Examination of Physical fitness, Body weight, Self-esteem, Body image and Eating attitudes among Adolescents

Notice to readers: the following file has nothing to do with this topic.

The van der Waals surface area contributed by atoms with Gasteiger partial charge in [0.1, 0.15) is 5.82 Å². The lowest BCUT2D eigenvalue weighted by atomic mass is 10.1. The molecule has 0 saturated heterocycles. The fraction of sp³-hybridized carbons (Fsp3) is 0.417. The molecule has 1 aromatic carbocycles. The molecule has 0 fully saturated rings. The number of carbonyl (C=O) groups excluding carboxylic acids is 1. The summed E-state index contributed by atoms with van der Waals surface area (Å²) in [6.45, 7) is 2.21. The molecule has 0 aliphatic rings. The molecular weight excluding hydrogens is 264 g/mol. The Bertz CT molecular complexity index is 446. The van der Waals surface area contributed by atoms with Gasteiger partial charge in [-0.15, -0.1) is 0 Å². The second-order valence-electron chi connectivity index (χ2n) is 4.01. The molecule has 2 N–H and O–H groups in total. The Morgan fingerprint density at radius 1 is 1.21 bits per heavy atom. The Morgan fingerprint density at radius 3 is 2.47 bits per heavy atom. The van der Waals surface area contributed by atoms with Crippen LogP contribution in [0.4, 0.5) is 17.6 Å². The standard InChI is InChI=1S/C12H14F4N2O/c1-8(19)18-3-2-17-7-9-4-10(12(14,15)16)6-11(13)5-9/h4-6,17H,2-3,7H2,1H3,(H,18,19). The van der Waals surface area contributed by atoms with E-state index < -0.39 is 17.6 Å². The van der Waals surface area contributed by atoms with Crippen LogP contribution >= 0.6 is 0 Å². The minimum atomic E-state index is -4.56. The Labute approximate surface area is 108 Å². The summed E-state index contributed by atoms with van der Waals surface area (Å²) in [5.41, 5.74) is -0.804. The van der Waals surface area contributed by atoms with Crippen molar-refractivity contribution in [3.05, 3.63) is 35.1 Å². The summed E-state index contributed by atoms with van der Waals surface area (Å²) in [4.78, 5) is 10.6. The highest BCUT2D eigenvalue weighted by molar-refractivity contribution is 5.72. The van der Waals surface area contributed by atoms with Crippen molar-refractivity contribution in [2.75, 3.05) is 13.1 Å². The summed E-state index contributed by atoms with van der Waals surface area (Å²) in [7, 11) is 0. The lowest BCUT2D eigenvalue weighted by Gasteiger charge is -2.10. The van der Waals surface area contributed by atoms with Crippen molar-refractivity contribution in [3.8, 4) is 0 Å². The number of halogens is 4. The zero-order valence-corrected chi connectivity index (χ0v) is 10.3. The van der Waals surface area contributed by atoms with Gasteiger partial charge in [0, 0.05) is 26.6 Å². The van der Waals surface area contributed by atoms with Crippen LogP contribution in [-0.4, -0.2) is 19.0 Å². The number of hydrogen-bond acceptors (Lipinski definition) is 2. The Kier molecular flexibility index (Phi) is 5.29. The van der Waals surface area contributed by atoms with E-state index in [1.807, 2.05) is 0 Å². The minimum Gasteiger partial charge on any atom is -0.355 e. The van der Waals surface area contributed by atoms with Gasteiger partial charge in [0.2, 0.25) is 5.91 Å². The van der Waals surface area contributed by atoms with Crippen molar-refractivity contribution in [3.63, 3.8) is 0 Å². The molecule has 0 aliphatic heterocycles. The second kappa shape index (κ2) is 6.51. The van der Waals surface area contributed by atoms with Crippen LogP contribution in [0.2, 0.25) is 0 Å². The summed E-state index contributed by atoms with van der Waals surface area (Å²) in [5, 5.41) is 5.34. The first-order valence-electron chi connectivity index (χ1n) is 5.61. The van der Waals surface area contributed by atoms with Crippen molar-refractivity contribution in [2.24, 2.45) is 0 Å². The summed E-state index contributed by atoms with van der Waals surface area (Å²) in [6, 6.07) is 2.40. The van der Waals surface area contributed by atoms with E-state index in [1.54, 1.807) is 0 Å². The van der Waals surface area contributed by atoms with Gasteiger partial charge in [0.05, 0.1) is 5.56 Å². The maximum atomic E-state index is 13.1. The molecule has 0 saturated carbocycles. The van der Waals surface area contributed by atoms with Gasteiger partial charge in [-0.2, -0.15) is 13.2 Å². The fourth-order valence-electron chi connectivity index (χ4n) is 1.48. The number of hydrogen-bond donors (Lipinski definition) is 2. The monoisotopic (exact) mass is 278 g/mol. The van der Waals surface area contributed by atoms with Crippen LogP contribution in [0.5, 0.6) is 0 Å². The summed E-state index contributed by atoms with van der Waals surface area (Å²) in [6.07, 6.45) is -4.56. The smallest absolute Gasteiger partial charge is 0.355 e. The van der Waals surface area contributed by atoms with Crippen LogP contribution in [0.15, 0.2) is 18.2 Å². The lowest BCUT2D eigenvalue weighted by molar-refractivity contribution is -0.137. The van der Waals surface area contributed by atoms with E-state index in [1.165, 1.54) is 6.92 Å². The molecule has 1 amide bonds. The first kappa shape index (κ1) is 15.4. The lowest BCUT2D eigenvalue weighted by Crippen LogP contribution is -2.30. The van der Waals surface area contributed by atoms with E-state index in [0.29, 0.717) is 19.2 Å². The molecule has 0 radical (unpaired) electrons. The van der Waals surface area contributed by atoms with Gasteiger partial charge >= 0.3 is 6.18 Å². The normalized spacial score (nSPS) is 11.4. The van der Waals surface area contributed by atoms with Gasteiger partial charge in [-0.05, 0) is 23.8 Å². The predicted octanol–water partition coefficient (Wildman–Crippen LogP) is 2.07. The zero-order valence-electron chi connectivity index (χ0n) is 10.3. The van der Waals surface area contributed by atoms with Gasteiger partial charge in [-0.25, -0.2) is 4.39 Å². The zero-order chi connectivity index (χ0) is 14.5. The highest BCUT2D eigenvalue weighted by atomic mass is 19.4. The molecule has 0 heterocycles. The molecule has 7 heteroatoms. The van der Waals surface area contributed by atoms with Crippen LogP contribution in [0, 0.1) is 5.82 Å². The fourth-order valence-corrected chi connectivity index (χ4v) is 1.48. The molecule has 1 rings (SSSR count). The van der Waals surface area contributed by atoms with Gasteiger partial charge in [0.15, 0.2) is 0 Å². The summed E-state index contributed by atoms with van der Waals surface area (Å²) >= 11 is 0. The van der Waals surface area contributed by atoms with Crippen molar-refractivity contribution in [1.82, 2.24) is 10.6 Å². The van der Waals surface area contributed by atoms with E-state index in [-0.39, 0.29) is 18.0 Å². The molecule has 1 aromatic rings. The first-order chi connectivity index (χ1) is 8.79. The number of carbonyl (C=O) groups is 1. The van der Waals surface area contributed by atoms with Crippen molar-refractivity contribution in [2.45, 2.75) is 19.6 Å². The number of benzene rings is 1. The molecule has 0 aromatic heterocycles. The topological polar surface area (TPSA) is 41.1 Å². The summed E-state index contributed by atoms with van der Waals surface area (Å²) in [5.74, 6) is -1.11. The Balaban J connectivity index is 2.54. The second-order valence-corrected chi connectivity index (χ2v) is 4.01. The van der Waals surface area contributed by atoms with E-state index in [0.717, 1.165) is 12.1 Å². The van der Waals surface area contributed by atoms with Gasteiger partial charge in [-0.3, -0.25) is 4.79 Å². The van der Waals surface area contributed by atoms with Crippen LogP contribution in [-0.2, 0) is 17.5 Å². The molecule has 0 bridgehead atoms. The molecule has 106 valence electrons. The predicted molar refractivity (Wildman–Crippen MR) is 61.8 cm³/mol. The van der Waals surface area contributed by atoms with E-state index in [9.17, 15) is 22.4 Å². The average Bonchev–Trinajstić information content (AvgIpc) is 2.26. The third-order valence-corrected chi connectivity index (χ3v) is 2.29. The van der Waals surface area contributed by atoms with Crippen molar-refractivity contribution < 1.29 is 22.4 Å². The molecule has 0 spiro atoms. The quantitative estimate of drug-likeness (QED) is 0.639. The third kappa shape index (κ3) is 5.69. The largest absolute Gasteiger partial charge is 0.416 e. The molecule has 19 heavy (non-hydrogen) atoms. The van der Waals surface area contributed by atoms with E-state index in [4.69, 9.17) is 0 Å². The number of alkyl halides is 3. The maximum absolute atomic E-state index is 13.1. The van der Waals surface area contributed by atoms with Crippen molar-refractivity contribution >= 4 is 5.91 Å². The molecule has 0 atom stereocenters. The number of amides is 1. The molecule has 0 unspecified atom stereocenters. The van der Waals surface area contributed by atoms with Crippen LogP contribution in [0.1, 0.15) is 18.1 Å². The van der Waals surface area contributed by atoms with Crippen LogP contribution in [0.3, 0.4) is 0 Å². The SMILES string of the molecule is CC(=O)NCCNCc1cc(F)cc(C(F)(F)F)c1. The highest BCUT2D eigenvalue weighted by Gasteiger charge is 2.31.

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Adolescence is a transition from childhood into young adulthood during which adolescents experience physical, behavioral, cognitive, emotional, and social developmental changes. Adolescence is an important period in a person’s life when main health behaviors can develop that may have a lifelong impact. Puberty include rapid acceleration in physical growth, changes in body composition, metabolic changes, brain development, psychological and sexual maturation, and changes in social role. The worldwide prevalence of obesity among adults as well as in children and adolescents has markedly increased over the past three decades leading to the so-called obesity epidemic. According to the latest data in related literature, the presence of childhood and adolescent obesity, defined as a body mass index (BMI) ≥ 95th percentile of the sex-specific BMI-for age, is as high as 18.5% in the USA, and 15% in Europe. The prevalence of obesity in adolescence has stabilized at a high level in developed countries but is still increasing in developing countries. In Hungary, according to a recent survey, in which 6824 children and adolescents (54 % boys), aged 3-18 years were examined, 14.1% of the boys and 12.6% of the girls were found to be overweight, while 7.5% of the boys and 5.5% of the girls were obese. About 80% of obese adolescents remain in this condition as an adults. Adolescents with BMIs above the 85th percentile are more likely to be obese by age 35 than their normal weight counterparts. Besides the many short-term effects of obesity such as cardio-metabolic, respiratory, musculoskeletal, endocrine, psychosocial effects, and increased cancer risk, a high percentage of children and adolescents track their obesity into adulthood resulting in several chronic diseases and even premature death. Better mental health during adolescence predicts better general health and fewer risky health behaviors during young adulthood. Self-esteem (SE) is generally defined as the overall evaluation of oneself, and interchangeably referred to as one's overall selfconcept or self-view. Lower self-esteem can be a causal factor for depression, anxiety, eating disorders, high-risk behaviors, and social functioning. In adolescence, a decline in the level of self-esteem can be observed, especially among girls. Additionally, overweight, and obese adolescents frequently experience low SE. Body image is determined by how individuals perceive or feel in relation to the size and outline of their own body. It is well known that girls are more dissatisfied with their body image than boys in adolescence. Body dissatisfaction may lead to adverse physical and mental health consequences, including depression, anxiety, low self-esteem, and eating disorders. Unhealthy eating attitudes and behaviors are quite common among young people, and overweight and obesity imply a particularly high risk of developing such behaviors. The three most frequently studied areas regarding eating attitudes are uncontrolled eating (UE), cognitive restraint (CR), and emotional eating (EE). UE refers to an inclination to overeat, including the feeling of losing control. CR suggests a tendency to consciously restrict food intake rather than using physiological cues (i.e., hunger and satiety) as regulators of eating. Finally, emotional eaters tend to eat in response to emotional triggers 4 rather than real physiological needs. Emotional eating also implies or predicts weight gain and difficulty of losing weight. Better cardiorespiratory fitness has a positive effect in combating depression, anxiety, mood status, selfesteem, and is seemingly associated with higher performance in education.